Archive: October 21 - November 10 2003
Gravity Lens Main Page

Monday, November 10 has an interview with author Charles Stross, and links to the site Sequential Ellison which records all of Harlan Ellison's comic book work.
Film Threat sends us to the weblog for the movie Robot Stories.

Recommended Readin': George Dvorsky of Better Humans shows us the path to better living through Transhumanism.
Cathy Young of the Boston Globe chimes in on the Reagan miniseries.
Frederick Long of SOLO HQ gives two cheers for modernity.
Edwin A. Locke of ARI explains the importance of Veterans' Day.
James Randi looks at orbital UFO sightings and other issues in his weekly column.
Dave Barry thinks the idea of a space elevator is hilarious.

Sunday, November 9
The website A Perfect World has scanned and annottated an entire 1971 Sears catalog for your enjoyment. Quite scary.

Friday, November 7
The Raving Atheist informs us that Denmark has officially recognised the worship of the Norse Pantheon as a religion. This is similar to events in recent issues of the Thor comic where those who follow the Thundergod grow in number, demand Thursdays (Thor's day) off, and instigate to a holy war.
There are nice Thor fansites herehere, and here.
I would found a church of based on Jack Kirby's comics, but someone already has.

Action figures in my future: BlackbeardDennis Miller. Social Theorist Anthony Giddens.
(The Great Team found the Miller fig.)

Thursday, November 6
Assorted Items: Bow your heads before this graven Lego image of Cthulhu.
The space probe Voyager has left the solar system, and just in the nick of time.
You thought cell phones were annoying? Now idiots can shore up thier unimaginative personalities with a portable electronic sense of humor. Somewhere the inventor of the PDA is crying "I never intended it for evil purposes!"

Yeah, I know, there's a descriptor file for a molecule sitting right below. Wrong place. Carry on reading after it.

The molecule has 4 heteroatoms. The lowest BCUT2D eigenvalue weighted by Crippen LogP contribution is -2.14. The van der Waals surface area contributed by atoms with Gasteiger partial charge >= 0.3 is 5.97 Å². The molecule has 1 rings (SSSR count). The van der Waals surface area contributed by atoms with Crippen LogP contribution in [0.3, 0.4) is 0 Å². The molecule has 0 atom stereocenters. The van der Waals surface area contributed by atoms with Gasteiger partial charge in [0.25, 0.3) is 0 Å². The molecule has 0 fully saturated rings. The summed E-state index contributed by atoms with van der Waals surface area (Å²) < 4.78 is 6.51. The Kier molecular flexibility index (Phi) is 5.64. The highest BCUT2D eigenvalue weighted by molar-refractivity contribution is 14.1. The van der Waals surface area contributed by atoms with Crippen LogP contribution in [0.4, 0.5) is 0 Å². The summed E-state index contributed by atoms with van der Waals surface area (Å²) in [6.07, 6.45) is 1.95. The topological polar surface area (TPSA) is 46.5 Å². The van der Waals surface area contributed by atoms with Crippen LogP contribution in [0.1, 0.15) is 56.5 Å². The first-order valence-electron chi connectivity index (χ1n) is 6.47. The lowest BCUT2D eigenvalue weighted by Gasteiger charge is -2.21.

My copy of the Spectrum 10 art compilation came in yesterday. Many places have it on sale

Wednesday, November 5
Remember, remember, the fifth of November... Yes, it's Guy Fawkes Day. I'll celebrate by rereading Alan Moore's V for Vendetta (which may finally be made into a film).

Drink up. The world's about to end: I take some small irony-soaked comfort in the fact that as our own sun is trying to incinerate us, and a rogue galaxy is colliding with our own, the BBC plans to produce Douglas AdamsLife, the Universe, and Everything as a radio show.

Wordplay: Tom McMahon linked to a site about antagonyms, words with two contradictory meanings, while The Great Team linked to a site about inversions, words that look the same (or like other words) when turned upside down.

Recommended Readin': Nicholas Carroll of Mindjack deconstructs knowledge.
Chet Raymo of the Boston Globe visits the scientists buried at Westminster Abbey.
Rick Lewis of Philosophy Now wants everyone to be pragmatic.
From last week: Christopher Hitchens reports from the last Concorde flight.

Tuesday, November 4
Assorted Items:
Check out this neat rendition of a space elevator by the artists at Mondolithic.
This past Saturday Florida's WFLA debuted its science fiction radio talk show Sci Fi Zone. It joins the esteemed ranks of such programs as Hour 25Interstellar TransmissionsRadio SciFi, and Shockwave. Most of these have webcasts, or can be heard on the web-channel Cosmic Landscapes.
May 4th of next year will bring us the second annual National Day of Reason.

Monday, November 3
Recommended Readin': Verity Murphy of the BBC tells of the search for Atlantis.
Dennis Overbye of the NY Times asks "did our universe get lucky?"
Michael Woods of the Post Gazette shows us the timetable for discovering alien life.
Rita Fennelly of Sequential Tart asks Neil Gaiman thirteen questions.
Cathy Young of the Boston Globe looks through the glass ceiling.
Simon Smith of Better Humans ponders the distinction between therapy and enhancement.
Oh, last Friday I forgot to link to James Randi's new column.

This very creepy image of the Cat's Eye Nebula made the rounds this weekend.

Sunday, November 2
It is November.
The God of the Month is Sarasvati.
The Molecule of the Month is S-Adenosyl Methionine.
The Fungus if the Month is Penicillium Notatum.
The Quantum Muse Artist of the Month is Roberto Campus.
The Pagan Chant of the Month is Roots and Wings.
The Needlepoint Stitch of the Month is leaf pattern.
The Washington Post Bartender of the Month is Lamont Proffitt.